“Tourist photographs rarely depicted the Japanese in European dress, and, when this did occur, the intention seems to have been to critique rather than to flatter. In the photograph […] c. 1870s, entitled ‘The civilized Japs’ [sic], there is something uncomfortable rather than graceful in the appearance of the unidentified man and woman depicted; the man, for example, gnaws on an almost comically large cigar and his suit billows around him ” (Kramer 18).

Source: Kramer, Elizabeth. “‘Not So Japan-Easy’: The British Reception Of Japanese Dress In The Late Nineteenth Century.” Textile History 44.1 (2013): 3-24. Historical Abstracts with Full Text. Web. 24 Sept. 2016.


Ambivalence is one of those words I remember learning. Sometime in my early teens, around the same time I thought I knew what patronizing meant, ambivalence became part of my lexicon. But I only had a partial meaning, thinking that I had no clear opinion, or none at all, about a particular topic. “I’m ambivalent about the whole matter” meant that I didn’t care. Only upon reading Homi Bhaba’s use of the word, did I realize my initial relationship with “ambivalence” had been entirely wrong. My “ambivalence” did not exist between two conflicting feelings, those feelings didn’t exist at all. Only when confronted with an extended definition, one that seeks to highlight the muddy existence of people caught between two worlds, neither one metaphorically black and white, did I realize what I thought was ambivalence was actually indifference.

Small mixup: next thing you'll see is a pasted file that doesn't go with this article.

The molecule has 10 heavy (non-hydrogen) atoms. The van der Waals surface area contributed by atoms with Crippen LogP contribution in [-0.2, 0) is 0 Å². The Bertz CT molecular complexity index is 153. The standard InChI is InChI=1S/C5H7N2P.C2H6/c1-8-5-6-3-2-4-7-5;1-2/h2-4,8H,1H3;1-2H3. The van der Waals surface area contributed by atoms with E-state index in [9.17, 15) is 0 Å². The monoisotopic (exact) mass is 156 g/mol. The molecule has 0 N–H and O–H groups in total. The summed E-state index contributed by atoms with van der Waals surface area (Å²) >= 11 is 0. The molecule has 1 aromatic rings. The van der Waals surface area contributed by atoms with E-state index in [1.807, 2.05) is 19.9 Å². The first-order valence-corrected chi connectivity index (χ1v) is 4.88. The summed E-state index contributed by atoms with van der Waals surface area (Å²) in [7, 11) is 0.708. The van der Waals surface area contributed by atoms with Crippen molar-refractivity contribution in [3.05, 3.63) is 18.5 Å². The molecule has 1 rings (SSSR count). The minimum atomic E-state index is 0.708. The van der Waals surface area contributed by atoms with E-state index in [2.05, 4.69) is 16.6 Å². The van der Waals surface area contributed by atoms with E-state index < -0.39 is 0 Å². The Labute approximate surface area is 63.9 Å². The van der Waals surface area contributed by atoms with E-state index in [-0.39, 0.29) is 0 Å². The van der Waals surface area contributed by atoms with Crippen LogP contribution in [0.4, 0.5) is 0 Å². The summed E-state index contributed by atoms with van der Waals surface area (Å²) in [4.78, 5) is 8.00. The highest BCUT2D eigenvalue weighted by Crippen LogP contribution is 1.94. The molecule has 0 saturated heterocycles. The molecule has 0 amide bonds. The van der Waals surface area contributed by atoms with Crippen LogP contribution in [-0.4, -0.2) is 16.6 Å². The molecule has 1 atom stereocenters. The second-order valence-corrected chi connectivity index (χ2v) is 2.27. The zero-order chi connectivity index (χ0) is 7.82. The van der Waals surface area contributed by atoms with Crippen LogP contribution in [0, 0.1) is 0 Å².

In Tsitsi Dangarembga’s Nervous Conditions, Tambu exists in an ambivalent world, kneeling in the doorways between education and ignorance, urban and rural, girlhood and womanhood, Shona and English. She elevates one over the other at different times. When she begins menstruating her initial reaction is a practical one, duly educated by her mother, aunts and other female relatives, though still a matter too dangerous for male ears. She only experiences shame when confronted with the pristine bathroom of Babamukura’s house, anticeptic and porcelain white. The wholly natural process stands out in stark contrast to the construction of civilization – which would not exist without it. At this point in our reading, her cousin Nyasha appears as a possible guide to help Tambu navigate between all possible realities, though she has much navigating to do for herself. She, too, exists between two worlds, when recalling her visit to Tambu’s homestead upon their return from England: